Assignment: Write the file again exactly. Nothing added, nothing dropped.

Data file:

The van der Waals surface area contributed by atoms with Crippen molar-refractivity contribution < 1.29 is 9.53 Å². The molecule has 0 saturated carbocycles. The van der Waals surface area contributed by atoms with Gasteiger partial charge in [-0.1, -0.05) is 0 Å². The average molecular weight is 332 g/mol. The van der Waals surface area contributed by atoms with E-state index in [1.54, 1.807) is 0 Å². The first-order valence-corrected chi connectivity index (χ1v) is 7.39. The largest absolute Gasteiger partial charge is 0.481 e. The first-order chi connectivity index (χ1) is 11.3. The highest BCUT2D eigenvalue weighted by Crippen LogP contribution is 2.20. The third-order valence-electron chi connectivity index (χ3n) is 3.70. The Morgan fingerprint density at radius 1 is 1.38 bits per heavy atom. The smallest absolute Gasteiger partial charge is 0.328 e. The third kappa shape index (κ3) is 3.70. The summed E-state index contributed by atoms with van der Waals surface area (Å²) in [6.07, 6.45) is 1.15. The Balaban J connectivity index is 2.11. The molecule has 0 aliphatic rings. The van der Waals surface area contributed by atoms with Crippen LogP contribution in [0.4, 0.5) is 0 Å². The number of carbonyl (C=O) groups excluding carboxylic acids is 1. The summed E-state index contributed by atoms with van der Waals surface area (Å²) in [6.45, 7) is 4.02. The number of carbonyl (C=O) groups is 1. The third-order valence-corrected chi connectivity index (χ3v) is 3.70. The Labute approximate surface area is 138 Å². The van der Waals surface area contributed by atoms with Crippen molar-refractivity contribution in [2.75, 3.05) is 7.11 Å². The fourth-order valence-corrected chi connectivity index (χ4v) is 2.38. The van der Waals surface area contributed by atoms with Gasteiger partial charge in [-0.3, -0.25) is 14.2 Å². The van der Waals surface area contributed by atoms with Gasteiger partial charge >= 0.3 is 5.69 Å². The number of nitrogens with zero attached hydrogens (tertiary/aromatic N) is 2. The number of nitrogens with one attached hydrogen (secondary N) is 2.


The van der Waals surface area contributed by atoms with Crippen molar-refractivity contribution < 1.29 is 9.53 Å². The molecule has 0 saturated carbocycles. The van der Waals surface area contributed by atoms with Gasteiger partial charge in [-0.1, -0.05) is 0 Å². The average molecular weight is 332 g/mol. The van der Waals surface area contributed by atoms with E-state index in [1.54, 1.807) is 0 Å². The first-order valence-corrected chi connectivity index (χ1v) is 7.39. The largest absolute Gasteiger partial charge is 0.481 e. The first-order chi connectivity index (χ1) is 11.3. The highest BCUT2D eigenvalue weighted by Crippen LogP contribution is 2.20. The third-order valence-electron chi connectivity index (χ3n) is 3.70. The Morgan fingerprint density at radius 1 is 1.38 bits per heavy atom. The smallest absolute Gasteiger partial charge is 0.328 e. The third kappa shape index (κ3) is 3.70. The summed E-state index contributed by atoms with van der Waals surface area (Å²) in [6.07, 6.45) is 1.15. The Balaban J connectivity index is 2.11. The molecule has 0 aliphatic rings. The van der Waals surface area contributed by atoms with Crippen LogP contribution in [0.4, 0.5) is 0 Å². The number of carbonyl (C=O) groups excluding carboxylic acids is 1. The summed E-state index contributed by atoms with van der Waals surface area (Å²) in [6.45, 7) is 4.02. The number of carbonyl (C=O) groups is 1. The third-order valence-corrected chi connectivity index (χ3v) is 3.70. The Labute approximate surface area is 138 Å². The van der Waals surface area contributed by atoms with Crippen molar-refractivity contribution in [2.75, 3.05) is 7.11 Å². The fourth-order valence-corrected chi connectivity index (χ4v) is 2.38. The van der Waals surface area contributed by atoms with Gasteiger partial charge in [-0.3, -0.25) is 14.2 Å². The van der Waals surface area contributed by atoms with Gasteiger partial charge >= 0.3 is 5.69 Å². The number of nitrogens with zero attached hydrogens (tertiary/aromatic N) is 2. The number of nitrogens with one attached hydrogen (secondary N) is 2.